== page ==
What is it? It is a policy implemented by the Chinese government as a method of controlling the population.
When was it implemented? The one-child policy was introduced in 1979
Why? It was a response to an explosive population growth, and mandated that couples from China's Han majority could only have one child.
Facts: According to the Chinese government 400 million births were prevented.
On October 29, 2015, it was reported that the existing law would be changed to a two-child policy, citing a statement from the Communist Party of China.
The new law became effective on January 1, 2016.
During the period of Mao Zedong's leadership in China, the birth rate fell from 37 per thousand to 20 per thousand.
Infant mortality declined from 227 per thousand births in 1949 to 53 per thousand in 1981, and life expectancy dramatically increased from around 35 years in 1948 to 66 years in 1976.
History: The one-child policy was originally designed to be a One-Generation Policy.
The one-child limit was most strictly enforced in densely populated urban areas.
Beginning in 1980, official policy granted local officials the flexibility to make exceptions and allow second children in the case of "practical difficulties" (such as cases in which the father is a disabled serviceman) or when both parents are single children.
Furthermore, families with children with disabilities have different policies and families whose first child suffers from physical disability, mental illness, or intellectual disability were allowed to have more children.
Children born in overseas countries were not counted under the policy if they do not obtain Chinese citizenship. Chinese citizens returning from abroad were allowed to have a second child.
As of 2007, only 35.9% of the population were subject to a strict one-child limit. 52.9% were permitted to have a second child if their first was a daughter; 9.6% of Chinese couples were permitted two children regardless of their gender; and 1.6%—mainly Tibetans—had no limit at all.
Following the 2008 Sichuan earthquake, a new exception to the regulations was announced in Sichuan province for parents who had lost children in the earthquake.
People have also tried to evade the policy by giving birth to a second child in Hong Kong, but at least for Guangdong residents, the one-child policy was also enforced if the birth was given in Hong Kong or abroad.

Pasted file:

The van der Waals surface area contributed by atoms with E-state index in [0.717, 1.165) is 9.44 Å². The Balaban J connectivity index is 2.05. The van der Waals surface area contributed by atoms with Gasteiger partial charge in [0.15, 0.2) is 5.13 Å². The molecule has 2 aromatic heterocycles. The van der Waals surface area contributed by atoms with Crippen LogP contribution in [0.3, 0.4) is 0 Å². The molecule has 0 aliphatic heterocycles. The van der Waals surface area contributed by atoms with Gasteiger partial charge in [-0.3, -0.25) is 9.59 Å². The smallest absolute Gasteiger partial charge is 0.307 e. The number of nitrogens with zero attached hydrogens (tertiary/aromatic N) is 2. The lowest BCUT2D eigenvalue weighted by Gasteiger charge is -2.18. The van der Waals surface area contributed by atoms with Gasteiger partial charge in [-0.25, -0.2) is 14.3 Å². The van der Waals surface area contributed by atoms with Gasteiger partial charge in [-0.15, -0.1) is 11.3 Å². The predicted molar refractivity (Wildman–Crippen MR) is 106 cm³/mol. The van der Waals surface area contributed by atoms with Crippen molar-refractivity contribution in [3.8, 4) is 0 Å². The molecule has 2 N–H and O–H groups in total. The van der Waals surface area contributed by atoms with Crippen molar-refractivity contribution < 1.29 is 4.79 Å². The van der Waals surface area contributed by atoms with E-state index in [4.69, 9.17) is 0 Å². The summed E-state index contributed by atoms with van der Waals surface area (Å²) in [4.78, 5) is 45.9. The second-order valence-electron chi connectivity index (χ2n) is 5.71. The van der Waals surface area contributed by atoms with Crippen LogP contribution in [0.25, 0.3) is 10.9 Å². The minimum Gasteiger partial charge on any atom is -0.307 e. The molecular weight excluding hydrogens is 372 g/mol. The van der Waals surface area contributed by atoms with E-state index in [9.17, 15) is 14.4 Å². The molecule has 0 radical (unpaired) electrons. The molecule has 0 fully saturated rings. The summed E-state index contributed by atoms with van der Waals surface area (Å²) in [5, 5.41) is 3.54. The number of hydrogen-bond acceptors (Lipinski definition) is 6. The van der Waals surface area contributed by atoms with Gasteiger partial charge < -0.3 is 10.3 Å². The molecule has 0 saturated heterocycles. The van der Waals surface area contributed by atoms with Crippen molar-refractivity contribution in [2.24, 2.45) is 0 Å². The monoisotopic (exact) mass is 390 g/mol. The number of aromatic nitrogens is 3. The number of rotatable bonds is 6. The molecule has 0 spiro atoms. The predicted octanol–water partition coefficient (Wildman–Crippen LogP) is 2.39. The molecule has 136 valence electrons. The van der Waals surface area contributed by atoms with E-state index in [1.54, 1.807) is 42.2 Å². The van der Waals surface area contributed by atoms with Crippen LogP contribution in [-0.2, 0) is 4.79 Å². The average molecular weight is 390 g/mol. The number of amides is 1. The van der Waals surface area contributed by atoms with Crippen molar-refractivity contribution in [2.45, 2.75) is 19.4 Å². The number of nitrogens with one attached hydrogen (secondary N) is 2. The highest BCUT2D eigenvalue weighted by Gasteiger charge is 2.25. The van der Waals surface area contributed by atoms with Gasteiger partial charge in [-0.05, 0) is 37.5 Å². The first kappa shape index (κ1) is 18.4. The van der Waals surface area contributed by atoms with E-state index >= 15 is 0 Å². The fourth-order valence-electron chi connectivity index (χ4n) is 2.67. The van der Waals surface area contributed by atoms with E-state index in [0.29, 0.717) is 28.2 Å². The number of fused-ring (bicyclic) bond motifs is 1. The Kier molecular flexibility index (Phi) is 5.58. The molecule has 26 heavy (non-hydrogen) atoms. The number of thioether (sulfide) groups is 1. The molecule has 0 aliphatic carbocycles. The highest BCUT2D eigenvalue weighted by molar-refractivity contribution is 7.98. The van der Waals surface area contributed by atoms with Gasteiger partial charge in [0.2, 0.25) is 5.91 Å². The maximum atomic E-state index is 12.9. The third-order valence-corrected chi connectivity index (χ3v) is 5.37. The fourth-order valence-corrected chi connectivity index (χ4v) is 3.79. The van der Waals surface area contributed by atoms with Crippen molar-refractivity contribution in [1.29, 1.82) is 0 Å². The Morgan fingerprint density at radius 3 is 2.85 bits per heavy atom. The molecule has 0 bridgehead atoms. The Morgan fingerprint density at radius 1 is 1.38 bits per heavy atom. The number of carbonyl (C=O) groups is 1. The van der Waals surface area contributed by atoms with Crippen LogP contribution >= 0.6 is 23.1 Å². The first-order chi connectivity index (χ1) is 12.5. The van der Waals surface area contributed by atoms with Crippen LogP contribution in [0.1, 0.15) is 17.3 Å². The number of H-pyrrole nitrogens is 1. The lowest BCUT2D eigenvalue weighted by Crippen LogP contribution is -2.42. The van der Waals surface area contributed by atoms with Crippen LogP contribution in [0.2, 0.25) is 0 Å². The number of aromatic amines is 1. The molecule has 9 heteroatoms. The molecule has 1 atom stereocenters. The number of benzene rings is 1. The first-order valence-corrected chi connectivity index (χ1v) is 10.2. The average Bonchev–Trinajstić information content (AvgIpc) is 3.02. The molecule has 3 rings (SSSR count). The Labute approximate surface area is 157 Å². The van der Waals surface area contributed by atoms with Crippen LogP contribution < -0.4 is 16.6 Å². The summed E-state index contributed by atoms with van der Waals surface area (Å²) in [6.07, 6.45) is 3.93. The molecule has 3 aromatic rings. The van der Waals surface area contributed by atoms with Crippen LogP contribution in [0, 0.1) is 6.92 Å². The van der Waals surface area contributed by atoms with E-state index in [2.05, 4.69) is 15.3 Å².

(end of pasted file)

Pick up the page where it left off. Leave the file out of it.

For instance, in Guangdong, the fee is between 3 and 6 annual incomes for incomes below the per capita income of the district, plus 1 to 2 times the annual income exceeding the average.
As part of the policy, women were required to have a contraceptive intrauterine device surgically installed after having a first child.
From 1980 to 2014, 324 million Chinese women were fitted with IUDs in this way and 107 million were sterilized.
Women who refused these procedures could lose their government employment and their children could lose access to education or health services.
In 2016, following the abolition of the one-child policy, the Chinese government announced that IUD removals would now be paid for by the government.
Abolition: In October 2015, the Chinese news agency Xinhua announced plans of the government to abolish the one-child policy, now allowing all families to have two children.
The new law is effective from 1 January 2016 after it was passed in the standing committee of the National People's Congress on 27 December 2015.
The rationale for the abolition is summarized by former Wall Street Journal reporter Mei Fong: "The reason China is doing this right now is because they have too many men, too many old people, and too few young people. They have this huge crushing demographic crisis as a result of the one-child policy. And if people don’t start having more children, they’re going to have a vastly diminished workforce to support a huge aging population."
Since the citizens of China are living longer and having fewer children, the growth of the population imbalance is expected to continue.
Reported by the Canadian Broadcasting Corporation which referred to a United Nations projections forecast that "China will lose 67 million working-age people by 2030, while simultaneously doubling the number of elderly. That could put immense pressure on the economy and government resources."
Although many critics of China's reproductive restrictions approve of the policy's abolition, some say that the move to the two-child policy will not end forced sterilizations, forced abortions, or government control over birth permits.
Others also state that the abolition is not a sign of the relaxation of authoritarian control in China.
As the Canadian Broadcasting Corporation analysis indicates: "Repealing the one-child policy may not spur a huge baby boom, however, in part because fertility rates are believed to be declining even without the policy's enforcement. Previous easing of the one-child policy have spurred fewer births than expected, and many people among China's younger generations see smaller family sizes as ideal.
The CNN reporter adds that China's new prosperity is also a factor in the declining birth rate, saying, "Couples naturally decide to have fewer children as they move from the fields into the cities, become more educated, and when women establish careers outside the home."